Because of his reputation for being well-spoken and respectful toward tradition, Pham Quynh was often called on to perform duties outside the confines of his office, such as when he was sent to explain the new changes to the grand old ladies of the court (wives of previous emperors) and to, tactfully, explain to them that their influence in politics would not continue. The new government did not last long as what most regard as the pivotal moment was the resignation of Ngo Dinh Diem, frustrated by what he saw as continued French interference in local affairs, in violation of the protectorate treaty. However, this may have actually been the result of a proxy conflict between Pham Quynh and the venerable Catholic courtier and “old guard” conservative Nguyen Huu Bai (a great man in his own right), who had taken on Diem as a protégé. Nguyen Huu Bai and Pham Quynh actually had much in common, both being totally loyal to the monarchy and both advocating a stricter interpretation of the protectorate. However, Nguyen Huu Bai tended to view Pham Quynh as a parvenu, someone advanced above his station in society and a bit too modern-minded.

Ngo Dinh Diem carried on the conflict on behalf of his mentor and also, being from an old, well established court family, resented the rapid rise of Pham Quynh from journalist to imperial minister. Despite these intrigues, Pham Quynh was an extremely hard-working official and his ministry was one of the most active in the new government, producing more than twice as many acts as any other. He was also vocal in calling for greater unity between northern Vietnam and the Imperial Court in Hue, which put off some of the French officials who could point to republican Vietnamese (like Nguyen Van Vinh) who wanted the north (Tonkin) to be a separate colony directly under French administration. Ultimately, the refusal of the colonial authorities to delegate any real authority to the monarchy disheartened many royalists who had been friendly toward the French, turning many into revolutionaries opposed to both their native monarchy and the French colonial empire. For all of these, in many ways, Pham Quynh was seen as their primary archenemy.

Although not seen as outrageous at the time, many have since also criticized Pham Quynh for his actions during World War II, specifically his enthusiastic praise for the regime at Vichy of Marshal of France Philippe Petain. Pham Quynh found the monarchist Charles Maurras a much better example of the shared values with Vietnamese Confucianism than the previous republican admirers of the Revolution. Pham Quynh wrote and spoke at length about the similarity in values between traditional Vietnam and the “labor, family, country” emphasis of the Petain government. Again, many other Vietnamese conservatives at the time did the same but, after the war, this allowed many French to regard Pham Quynh as a “collaborator” just as the revolutionaries among his own countrymen regarded him as a “collaborator” for accepting French colonial rule as a fact of life. Pham Quynh went further and said that recent events had proven the republican system in France to be a failure and that under Marshal Petain the French were rediscovering their “soul” and that Vietnam should do the same by renewed emphasis on the monarchy, the mandarins and the traditional Confucian value system. At one point Pham Quynh even gave a lecture on the parallels between Confucius and Charles Maurras.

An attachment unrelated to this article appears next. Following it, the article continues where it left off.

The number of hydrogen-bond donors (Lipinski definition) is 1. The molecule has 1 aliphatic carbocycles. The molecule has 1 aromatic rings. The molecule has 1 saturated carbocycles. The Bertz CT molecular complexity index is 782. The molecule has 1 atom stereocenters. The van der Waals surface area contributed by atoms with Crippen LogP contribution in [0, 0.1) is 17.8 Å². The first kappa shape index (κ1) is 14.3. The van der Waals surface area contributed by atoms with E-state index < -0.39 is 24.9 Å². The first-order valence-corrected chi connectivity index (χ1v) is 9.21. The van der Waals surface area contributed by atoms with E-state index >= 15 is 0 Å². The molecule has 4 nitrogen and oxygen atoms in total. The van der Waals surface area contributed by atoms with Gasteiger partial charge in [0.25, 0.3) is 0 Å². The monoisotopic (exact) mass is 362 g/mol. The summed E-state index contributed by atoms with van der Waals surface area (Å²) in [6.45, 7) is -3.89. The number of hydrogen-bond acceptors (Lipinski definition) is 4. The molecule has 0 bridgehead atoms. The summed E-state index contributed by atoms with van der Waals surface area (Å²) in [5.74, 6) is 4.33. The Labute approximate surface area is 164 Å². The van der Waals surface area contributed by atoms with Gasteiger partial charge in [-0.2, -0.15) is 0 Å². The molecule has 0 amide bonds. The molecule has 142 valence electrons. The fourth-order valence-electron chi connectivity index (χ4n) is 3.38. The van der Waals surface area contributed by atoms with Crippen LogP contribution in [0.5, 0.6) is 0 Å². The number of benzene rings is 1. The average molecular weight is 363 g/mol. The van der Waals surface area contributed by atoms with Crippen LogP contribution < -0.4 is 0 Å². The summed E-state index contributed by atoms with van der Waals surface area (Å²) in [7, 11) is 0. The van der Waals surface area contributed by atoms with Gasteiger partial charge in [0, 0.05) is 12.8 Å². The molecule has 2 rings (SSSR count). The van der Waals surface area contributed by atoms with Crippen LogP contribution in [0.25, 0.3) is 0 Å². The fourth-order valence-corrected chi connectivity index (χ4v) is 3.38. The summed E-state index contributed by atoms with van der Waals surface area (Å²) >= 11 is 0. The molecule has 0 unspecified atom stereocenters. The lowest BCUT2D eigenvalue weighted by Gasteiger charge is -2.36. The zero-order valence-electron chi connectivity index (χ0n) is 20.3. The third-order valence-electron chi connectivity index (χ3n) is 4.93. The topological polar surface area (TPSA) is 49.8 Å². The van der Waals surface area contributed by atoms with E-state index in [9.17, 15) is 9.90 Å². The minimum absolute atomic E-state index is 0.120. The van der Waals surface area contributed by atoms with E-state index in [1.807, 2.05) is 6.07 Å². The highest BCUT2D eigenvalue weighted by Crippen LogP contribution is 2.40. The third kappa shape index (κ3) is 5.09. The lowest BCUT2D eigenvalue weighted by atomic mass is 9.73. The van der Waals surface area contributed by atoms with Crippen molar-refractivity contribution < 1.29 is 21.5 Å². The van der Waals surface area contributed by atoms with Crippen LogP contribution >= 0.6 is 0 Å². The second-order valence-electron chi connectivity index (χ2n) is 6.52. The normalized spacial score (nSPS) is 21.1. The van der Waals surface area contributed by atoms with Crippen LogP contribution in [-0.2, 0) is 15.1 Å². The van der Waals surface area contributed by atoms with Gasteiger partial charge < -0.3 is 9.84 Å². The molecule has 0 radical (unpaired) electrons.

In May 1942 Pham Quynh was promoted to the position of Minister of the Interior, a sign that, with the change in government in France, hopes were rising that his views were becoming more acceptable to the colonial authorities and the Emperor might be given a more active role in the government of his country. However, as his prestige grew, so did the opposition against him and in 1945 when, with Japanese support, the Emperor declared the independence of the “Empire of Vietnam” Pham Quynh resigned his post. The Emperor had wanted Pham Quynh, alone among his ministers, to stay in office and even become prime minister but the court opposition to him was too great and for the sake of the success of this hastily declared independent empire, he bowed out and the job ultimately went to Tran Trong Kim. In any event, the empire did not last long, tied as it was to the fortunes of Japan, and it was swept away with the “August Revolution” led by the communist-dominated VietMinh. On August 23, Pham Quynh was arrested by the VietMinh and sent to a labor camp. Less than a month later, on September 6, 1945 he was murdered by the communists along with Ngo Dinh Khoi and his son Ngo Dinh Huan. In 1956 his remains were recovered and he was given a proper burial.

Even in his last days the French had included his name on a list of officials to help in restoring the French position in Vietnam as part of a constitutional monarchy under the former Emperor (who had abdicated to the VietMinh in 1945) known as the “Bao Dai Solution”. Naturally, this only made him even more despised by the communists as Pham Quynh represented what they hated most; loyalty to the Emperor, friendship with France and a more traditional plan for Vietnamese unity and self-government. Today, of course, the memory of Pham Quynh is still vilified in Vietnam under the Communist Party but he deserves recognition for his steadfast loyalty to his monarch, his intelligence and great ability as a writer, able to adapt ancient values to fit the needs of his time. He made a great contribution in presenting an alternative to radical, republican revolution and in how the traditional values and government structure of East Asia could still serve them well in the modern world. It is unfortunate that there were not more of his quality.